While Volkswagen's Chattanooga plant grapples with labor issues, a new report says the German automaker's U.S. operations may lose about $1 billion this year.
Production of a midsize sport utility vehicle in Chattanooga should help the automaker in the future, though it's a few years away and is only one part of the carmaker's comeback bid, the report by Bernstein Research analyst Max Warburton says.
The report calls on the automaker to abandon its goal to sell 800,000 VW brand units by 2018, hire more dedicated U.S. management to better understand the American market, improve its product range and develop a consistant marketing message.
It also supports added engineering, research and design in the U.S., which VW plans to do in Chattanooga. The company is slated to bring 200 engineering-type jobs to the city with its current $900 million expansion of the Enterprise South industrial park plant.
"Ultimately, we believe VW can do better in the U.S. - but progress will be costly and slow," said the report. "We fear VW's U.S. losses are unlikely to moderate in 2015 - any meaningful improvement must likely wait until 2016 or 2017."
Production of the new SUV isn't expected to begin until late 2016, the company has said. This year, through October, VW brand U.S. sales are 301,187, down 12.2 percent from last year.
The Bernstein report said that even including Audi, which is profitable in the U.S., the VW Group is losing money in America - with losses widening in 2014 to perhaps $995 million to $1.2 billion. That's with the allocation of some of the development and investment costs of the new SUV to the U.S. Bernstein said VW doesn't break out profit and loss by region.
A Volkswagen of America spokesman had no comment on the report.
While struggling in the U.S., VW Group continues to see big sales, and profits, worldwide as it challenges Toyota for the No. 1 spot globally. The company recently said it plans to invest $107 billion across the globe over the next five years.
Even as the report was critical of some of VW's U.S. efforts, it rates its stock as "outperform." It's Audi and Porsche brands continue to grow impressively and the group's Chinese business remains the envy of the auto industry, Bernstein Research said.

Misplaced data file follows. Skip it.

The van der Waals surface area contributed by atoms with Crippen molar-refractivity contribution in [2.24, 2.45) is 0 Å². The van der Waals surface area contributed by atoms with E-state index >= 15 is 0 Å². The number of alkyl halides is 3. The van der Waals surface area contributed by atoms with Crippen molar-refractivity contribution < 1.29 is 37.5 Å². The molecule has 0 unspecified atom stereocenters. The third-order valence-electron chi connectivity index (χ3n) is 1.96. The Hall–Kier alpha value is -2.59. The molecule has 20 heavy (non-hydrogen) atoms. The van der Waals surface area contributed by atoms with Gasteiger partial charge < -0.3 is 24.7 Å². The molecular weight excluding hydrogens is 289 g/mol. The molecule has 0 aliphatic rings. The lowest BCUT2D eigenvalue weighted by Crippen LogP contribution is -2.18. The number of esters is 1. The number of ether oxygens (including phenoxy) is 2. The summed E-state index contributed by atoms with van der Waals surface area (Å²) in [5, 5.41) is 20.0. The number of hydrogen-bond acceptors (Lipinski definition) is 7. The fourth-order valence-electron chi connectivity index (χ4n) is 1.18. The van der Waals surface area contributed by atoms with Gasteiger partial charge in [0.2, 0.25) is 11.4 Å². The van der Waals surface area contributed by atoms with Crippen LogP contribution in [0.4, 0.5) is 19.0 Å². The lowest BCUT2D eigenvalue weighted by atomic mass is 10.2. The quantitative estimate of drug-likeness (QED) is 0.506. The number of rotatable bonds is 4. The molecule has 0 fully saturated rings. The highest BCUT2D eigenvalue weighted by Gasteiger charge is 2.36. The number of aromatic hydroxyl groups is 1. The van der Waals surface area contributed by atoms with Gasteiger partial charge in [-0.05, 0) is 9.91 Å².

"VW has a number of areas with the potential for improvement - from cost reduction in the core business, to a better European market to a U.S. turnaround. VW is cheap and now unloved," it said about company shares.
Still, the report said VW has seen both market share and vehicle volumes fall in the U.S. in the past two years.
"The U.S. was supposed to be a positive driver for the VW investment case. Now it looks like a liability, with losses (although unreported) surely widening," the report said. It said the VW brand last got close to break-even in 2012, the first full year of Passat production in Chattanooga.
It said VW was making good profits in the U.S. in the early 2000s, when the dollar was strong and products like Passat and Jetta began to show some progress. But then the exchange rate collapsed, taking profitability with it - and VW's market share went into sharp reverse, Bernstein said.
In 2006, VW set up "Project Moonraker," which involved sending German executives to live in California and study the market, the report said.
"Off the back of this came the U.S.-focused Passat and the Chattanooga plant. More U.S.-centric product (slightly larger with less engineering content and lower prices) began to enjoy some success in the period 2009-2012," the research said.
But, it said, VW never seemed to build on the momentum of the U.S. Passat, failed to develop enough SUV product, and "seems to have now gone into reverse."
Jesse Toprak, chief analyst of Cars.com, said VW product is often more expensive than its competition in the U.S. and sometimes "behind the times."
"There are issues that it can't resolve overnight," he told the Times Free Press.
But, William Johnson, general manager of Al Johnson Volkswagen in Dalton, Ga., said its sales are good, though the company "needs to get the word out more about the Passat."
"We're all excited about the SUV," he said.
The report said little about VW's labor issues which have dominated headlines over the last year as the United Auto Workers and a rival group, the American Council of Employees, seek recognition from the company.
The UAW has submitted names to VW for verification of how many employees are members of its non-dues-paying Local 42. ACE continues to sign up workers as well.
Contact Mike Pare at email@example.com or 423-757-6318.